• July 15, 2016

    You have put a lot of emphasis in the past on being reliable. What does it mean to be reliable?

    At the most basic level, it means being true to your word, which means that you honor your commitments regardless of circumstances. Nothing is too insignificant to be free of the binding nature of having given your word. Each time you find an excuse to relieve yourself of a promise, you become more unreliable. I would say that in so doing, you weaken your confidence in yourself and make it more difficult to complete even simple tasks.

    Is your word reliable? Are you very careful to give your word on something only when you intend to keep it, even in seemingly trivial matters?

    The word ‘reliable’ comes from liable and liability which are carefully defined terms in law and accounting. A liability is something that is owed and must be paid or discharged by specific performance. You receive something and then you are liable for a payment of some kind. You have a liability and the one who has given you something holds your liability as an asset. This is an exchange which is binding. The terms are known and agreed in advance. You are compelled to honor them or face the consequences.

    Now, how would this apply to our work?

    I guess you could say that I am required to come to meetings and to be in the right state for zikr. To do these things would mean I am reliable.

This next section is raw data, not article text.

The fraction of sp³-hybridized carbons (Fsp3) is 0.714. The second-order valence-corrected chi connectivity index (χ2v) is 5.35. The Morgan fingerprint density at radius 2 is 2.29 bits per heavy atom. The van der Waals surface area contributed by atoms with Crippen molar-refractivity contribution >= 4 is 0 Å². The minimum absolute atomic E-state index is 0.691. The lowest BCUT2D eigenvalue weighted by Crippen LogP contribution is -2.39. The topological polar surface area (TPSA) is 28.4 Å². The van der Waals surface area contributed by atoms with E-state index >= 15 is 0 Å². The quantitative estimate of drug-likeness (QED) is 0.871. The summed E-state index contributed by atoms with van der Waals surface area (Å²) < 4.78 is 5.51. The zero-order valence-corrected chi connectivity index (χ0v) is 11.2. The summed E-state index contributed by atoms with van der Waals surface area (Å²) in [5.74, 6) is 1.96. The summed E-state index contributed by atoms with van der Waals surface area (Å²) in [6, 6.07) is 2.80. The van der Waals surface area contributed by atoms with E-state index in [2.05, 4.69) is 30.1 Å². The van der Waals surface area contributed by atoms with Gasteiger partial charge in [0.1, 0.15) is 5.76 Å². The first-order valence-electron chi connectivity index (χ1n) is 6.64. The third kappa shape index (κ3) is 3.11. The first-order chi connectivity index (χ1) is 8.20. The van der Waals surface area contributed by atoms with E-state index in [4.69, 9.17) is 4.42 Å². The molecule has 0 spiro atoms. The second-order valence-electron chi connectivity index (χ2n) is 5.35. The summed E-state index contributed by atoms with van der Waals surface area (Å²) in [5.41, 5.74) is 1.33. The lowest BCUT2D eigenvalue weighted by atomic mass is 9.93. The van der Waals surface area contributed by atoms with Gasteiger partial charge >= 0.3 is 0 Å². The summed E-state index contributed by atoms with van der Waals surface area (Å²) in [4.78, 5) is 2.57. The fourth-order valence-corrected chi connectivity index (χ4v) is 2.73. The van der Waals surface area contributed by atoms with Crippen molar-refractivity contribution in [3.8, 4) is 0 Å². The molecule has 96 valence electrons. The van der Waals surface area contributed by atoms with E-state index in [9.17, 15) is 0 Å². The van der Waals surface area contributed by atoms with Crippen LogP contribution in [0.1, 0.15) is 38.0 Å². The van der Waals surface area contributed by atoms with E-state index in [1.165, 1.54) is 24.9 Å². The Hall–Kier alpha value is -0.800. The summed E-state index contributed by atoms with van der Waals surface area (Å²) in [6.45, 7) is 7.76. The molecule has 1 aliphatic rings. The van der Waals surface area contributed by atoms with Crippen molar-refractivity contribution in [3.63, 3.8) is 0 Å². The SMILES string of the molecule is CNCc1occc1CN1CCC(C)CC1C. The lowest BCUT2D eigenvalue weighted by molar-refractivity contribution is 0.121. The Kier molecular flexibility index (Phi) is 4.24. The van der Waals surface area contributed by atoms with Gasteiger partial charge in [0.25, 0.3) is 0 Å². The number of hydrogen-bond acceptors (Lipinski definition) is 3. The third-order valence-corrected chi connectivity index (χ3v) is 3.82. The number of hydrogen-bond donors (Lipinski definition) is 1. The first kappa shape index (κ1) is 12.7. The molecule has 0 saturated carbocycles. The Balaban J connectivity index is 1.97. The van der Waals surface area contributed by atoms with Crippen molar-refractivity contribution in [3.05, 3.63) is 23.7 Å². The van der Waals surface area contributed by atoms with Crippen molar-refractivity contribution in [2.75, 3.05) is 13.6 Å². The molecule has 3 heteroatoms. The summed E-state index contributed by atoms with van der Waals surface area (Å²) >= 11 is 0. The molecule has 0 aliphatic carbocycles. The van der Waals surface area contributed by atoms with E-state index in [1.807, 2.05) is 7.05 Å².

Ok, but what have you received for which you are now liable? There are no rules here that must be followed. No money changes hands in the work group. This is not a club with members. You are not paid to be here and you cannot pay for this work in monetary terms. What is the transaction?

    I do not know how to answer you.

    Why do you do what you think is required of you by this work? There is no compulsion, no rule and no obvious benefit.

    I don’t know. It’s not like any other motivation I have experienced. It feels like work efforts come from a neutral state, one without the usual emotions or self-gratification.

    Yes, after the first burst of enthusiasm, this is how it is. I propose to you that what you are given in this work group is the ability to work and your liability for this gift is to the work itself, not to me or the group. The work lends you the will to work for the sake of the work and you pay for this liability by working. It is perfectly circular, as it must be, because any grounding in this world, any personal motive to work, ensures that no real work will result. And if I make you feel liable to me personally, I have taken your opportunity to work.

    It is only possible to work when the effort to work stands outside of ourselves and the ordinary world as we know it. Only the work makes it possible to work. When you know this, and can sense the truth of it in the work efforts you make as you make them, you are reliable because the effort does not come from you. You begin to sense the force of the work and the will that it lends you for your work efforts, and only for your work efforts.

    This suggests that as much of our life as possible should be included in our work.

    Yes. Even business can be work if you are not working in the ordinary way. Rabia Basri said: “I am eating the bread of this world and doing the work of that world.” This statement contains a very great truth.

    Would this understanding make someone an asset of the work?

    Yes. But only the work knows for certain when real work is being done.

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